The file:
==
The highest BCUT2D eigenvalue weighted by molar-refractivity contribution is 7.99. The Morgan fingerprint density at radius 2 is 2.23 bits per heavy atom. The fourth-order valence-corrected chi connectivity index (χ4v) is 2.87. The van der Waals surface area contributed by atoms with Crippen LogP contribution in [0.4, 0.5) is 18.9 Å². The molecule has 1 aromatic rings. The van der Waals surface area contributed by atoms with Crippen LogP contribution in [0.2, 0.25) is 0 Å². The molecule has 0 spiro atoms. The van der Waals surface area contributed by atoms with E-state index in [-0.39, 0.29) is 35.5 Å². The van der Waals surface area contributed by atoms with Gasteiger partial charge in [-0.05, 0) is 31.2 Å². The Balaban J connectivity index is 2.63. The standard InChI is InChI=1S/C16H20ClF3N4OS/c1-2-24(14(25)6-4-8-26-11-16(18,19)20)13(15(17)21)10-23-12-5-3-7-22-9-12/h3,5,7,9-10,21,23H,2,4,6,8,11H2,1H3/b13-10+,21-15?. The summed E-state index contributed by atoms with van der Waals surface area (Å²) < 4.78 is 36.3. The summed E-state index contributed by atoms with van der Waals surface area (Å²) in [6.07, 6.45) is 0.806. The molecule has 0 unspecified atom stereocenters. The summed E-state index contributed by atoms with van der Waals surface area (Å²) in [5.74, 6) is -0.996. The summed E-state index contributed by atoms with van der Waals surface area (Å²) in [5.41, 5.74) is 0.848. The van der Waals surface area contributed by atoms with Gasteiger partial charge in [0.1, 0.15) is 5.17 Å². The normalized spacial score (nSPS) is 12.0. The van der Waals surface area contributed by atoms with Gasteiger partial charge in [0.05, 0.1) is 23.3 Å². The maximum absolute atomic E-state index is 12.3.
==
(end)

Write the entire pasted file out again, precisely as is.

The highest BCUT2D eigenvalue weighted by molar-refractivity contribution is 7.99. The Morgan fingerprint density at radius 2 is 2.23 bits per heavy atom. The fourth-order valence-corrected chi connectivity index (χ4v) is 2.87. The van der Waals surface area contributed by atoms with Crippen LogP contribution in [0.4, 0.5) is 18.9 Å². The molecule has 1 aromatic rings. The van der Waals surface area contributed by atoms with Crippen LogP contribution in [0.2, 0.25) is 0 Å². The molecule has 0 spiro atoms. The van der Waals surface area contributed by atoms with E-state index in [-0.39, 0.29) is 35.5 Å². The van der Waals surface area contributed by atoms with Gasteiger partial charge in [-0.05, 0) is 31.2 Å². The Balaban J connectivity index is 2.63. The standard InChI is InChI=1S/C16H20ClF3N4OS/c1-2-24(14(25)6-4-8-26-11-16(18,19)20)13(15(17)21)10-23-12-5-3-7-22-9-12/h3,5,7,9-10,21,23H,2,4,6,8,11H2,1H3/b13-10+,21-15?. The summed E-state index contributed by atoms with van der Waals surface area (Å²) < 4.78 is 36.3. The summed E-state index contributed by atoms with van der Waals surface area (Å²) in [6.07, 6.45) is 0.806. The molecule has 0 unspecified atom stereocenters. The summed E-state index contributed by atoms with van der Waals surface area (Å²) in [5.74, 6) is -0.996. The summed E-state index contributed by atoms with van der Waals surface area (Å²) in [5.41, 5.74) is 0.848. The van der Waals surface area contributed by atoms with Gasteiger partial charge in [0.1, 0.15) is 5.17 Å². The normalized spacial score (nSPS) is 12.0. The van der Waals surface area contributed by atoms with Gasteiger partial charge in [0.05, 0.1) is 23.3 Å². The maximum absolute atomic E-state index is 12.3.